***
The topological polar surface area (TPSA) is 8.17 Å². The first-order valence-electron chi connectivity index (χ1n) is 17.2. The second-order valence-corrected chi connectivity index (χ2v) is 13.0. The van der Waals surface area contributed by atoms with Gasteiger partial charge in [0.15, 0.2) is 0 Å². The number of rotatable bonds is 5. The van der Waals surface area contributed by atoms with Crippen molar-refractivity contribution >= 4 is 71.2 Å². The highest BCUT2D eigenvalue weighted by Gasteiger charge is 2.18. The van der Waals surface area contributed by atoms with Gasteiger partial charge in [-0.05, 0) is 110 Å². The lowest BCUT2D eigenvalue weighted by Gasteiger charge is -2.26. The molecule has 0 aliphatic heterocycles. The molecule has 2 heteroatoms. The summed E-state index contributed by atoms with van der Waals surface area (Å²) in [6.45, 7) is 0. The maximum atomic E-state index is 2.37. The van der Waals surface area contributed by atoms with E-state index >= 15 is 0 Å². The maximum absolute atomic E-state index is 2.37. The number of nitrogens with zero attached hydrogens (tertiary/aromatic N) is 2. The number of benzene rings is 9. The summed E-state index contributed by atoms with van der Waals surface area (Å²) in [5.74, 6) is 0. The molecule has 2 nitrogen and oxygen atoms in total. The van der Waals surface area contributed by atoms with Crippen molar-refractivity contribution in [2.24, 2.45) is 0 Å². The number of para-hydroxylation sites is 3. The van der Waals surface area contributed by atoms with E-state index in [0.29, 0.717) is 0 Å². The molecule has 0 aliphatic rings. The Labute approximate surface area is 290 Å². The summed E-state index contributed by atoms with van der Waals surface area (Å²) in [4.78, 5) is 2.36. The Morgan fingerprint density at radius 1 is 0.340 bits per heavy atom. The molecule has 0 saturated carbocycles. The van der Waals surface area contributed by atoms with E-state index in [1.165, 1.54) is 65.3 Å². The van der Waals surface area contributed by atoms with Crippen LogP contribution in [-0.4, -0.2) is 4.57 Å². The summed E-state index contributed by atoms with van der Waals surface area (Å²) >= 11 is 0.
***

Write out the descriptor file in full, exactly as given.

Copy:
The topological polar surface area (TPSA) is 8.17 Å². The first-order valence-electron chi connectivity index (χ1n) is 17.2. The second-order valence-corrected chi connectivity index (χ2v) is 13.0. The van der Waals surface area contributed by atoms with Gasteiger partial charge in [0.15, 0.2) is 0 Å². The number of rotatable bonds is 5. The van der Waals surface area contributed by atoms with Crippen molar-refractivity contribution >= 4 is 71.2 Å². The highest BCUT2D eigenvalue weighted by Gasteiger charge is 2.18. The van der Waals surface area contributed by atoms with Gasteiger partial charge in [-0.05, 0) is 110 Å². The lowest BCUT2D eigenvalue weighted by Gasteiger charge is -2.26. The molecule has 0 aliphatic heterocycles. The molecule has 2 heteroatoms. The summed E-state index contributed by atoms with van der Waals surface area (Å²) in [6.45, 7) is 0. The maximum atomic E-state index is 2.37. The van der Waals surface area contributed by atoms with E-state index >= 15 is 0 Å². The maximum absolute atomic E-state index is 2.37. The number of nitrogens with zero attached hydrogens (tertiary/aromatic N) is 2. The number of benzene rings is 9. The summed E-state index contributed by atoms with van der Waals surface area (Å²) in [5.74, 6) is 0. The molecule has 2 nitrogen and oxygen atoms in total. The van der Waals surface area contributed by atoms with Crippen molar-refractivity contribution in [2.24, 2.45) is 0 Å². The number of para-hydroxylation sites is 3. The van der Waals surface area contributed by atoms with E-state index in [0.29, 0.717) is 0 Å². The molecule has 0 aliphatic rings. The Labute approximate surface area is 290 Å². The summed E-state index contributed by atoms with van der Waals surface area (Å²) in [4.78, 5) is 2.36. The Morgan fingerprint density at radius 1 is 0.340 bits per heavy atom. The molecule has 0 saturated carbocycles. The van der Waals surface area contributed by atoms with E-state index in [1.165, 1.54) is 65.3 Å². The van der Waals surface area contributed by atoms with Crippen LogP contribution in [-0.4, -0.2) is 4.57 Å². The summed E-state index contributed by atoms with van der Waals surface area (Å²) >= 11 is 0.